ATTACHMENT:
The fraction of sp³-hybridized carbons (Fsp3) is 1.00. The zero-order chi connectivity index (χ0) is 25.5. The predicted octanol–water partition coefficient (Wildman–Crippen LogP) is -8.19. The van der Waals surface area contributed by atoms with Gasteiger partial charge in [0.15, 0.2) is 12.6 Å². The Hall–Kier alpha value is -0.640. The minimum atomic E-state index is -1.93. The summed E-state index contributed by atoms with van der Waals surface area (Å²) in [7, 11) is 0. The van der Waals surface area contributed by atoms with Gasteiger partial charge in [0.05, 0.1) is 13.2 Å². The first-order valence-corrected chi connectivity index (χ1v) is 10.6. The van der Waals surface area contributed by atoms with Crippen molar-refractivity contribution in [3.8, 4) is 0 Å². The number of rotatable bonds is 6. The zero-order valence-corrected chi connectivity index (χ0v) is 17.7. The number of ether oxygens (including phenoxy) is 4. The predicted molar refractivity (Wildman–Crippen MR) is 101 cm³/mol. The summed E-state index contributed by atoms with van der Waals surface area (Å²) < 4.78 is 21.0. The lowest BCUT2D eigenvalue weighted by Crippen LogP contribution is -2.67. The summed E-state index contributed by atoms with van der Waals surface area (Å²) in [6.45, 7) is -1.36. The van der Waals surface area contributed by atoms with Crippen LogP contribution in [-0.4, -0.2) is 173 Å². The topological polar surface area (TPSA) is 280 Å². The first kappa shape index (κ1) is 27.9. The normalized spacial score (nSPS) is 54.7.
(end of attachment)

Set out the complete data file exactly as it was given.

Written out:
The fraction of sp³-hybridized carbons (Fsp3) is 1.00. The zero-order chi connectivity index (χ0) is 25.5. The predicted octanol–water partition coefficient (Wildman–Crippen LogP) is -8.19. The van der Waals surface area contributed by atoms with Gasteiger partial charge in [0.15, 0.2) is 12.6 Å². The Hall–Kier alpha value is -0.640. The minimum atomic E-state index is -1.93. The summed E-state index contributed by atoms with van der Waals surface area (Å²) in [7, 11) is 0. The van der Waals surface area contributed by atoms with Gasteiger partial charge in [0.05, 0.1) is 13.2 Å². The first-order valence-corrected chi connectivity index (χ1v) is 10.6. The van der Waals surface area contributed by atoms with Crippen molar-refractivity contribution in [3.8, 4) is 0 Å². The number of rotatable bonds is 6. The zero-order valence-corrected chi connectivity index (χ0v) is 17.7. The number of ether oxygens (including phenoxy) is 4. The predicted molar refractivity (Wildman–Crippen MR) is 101 cm³/mol. The summed E-state index contributed by atoms with van der Waals surface area (Å²) < 4.78 is 21.0. The lowest BCUT2D eigenvalue weighted by Crippen LogP contribution is -2.67. The summed E-state index contributed by atoms with van der Waals surface area (Å²) in [6.45, 7) is -1.36. The van der Waals surface area contributed by atoms with Crippen LogP contribution in [-0.4, -0.2) is 173 Å². The topological polar surface area (TPSA) is 280 Å². The first kappa shape index (κ1) is 27.9. The normalized spacial score (nSPS) is 54.7.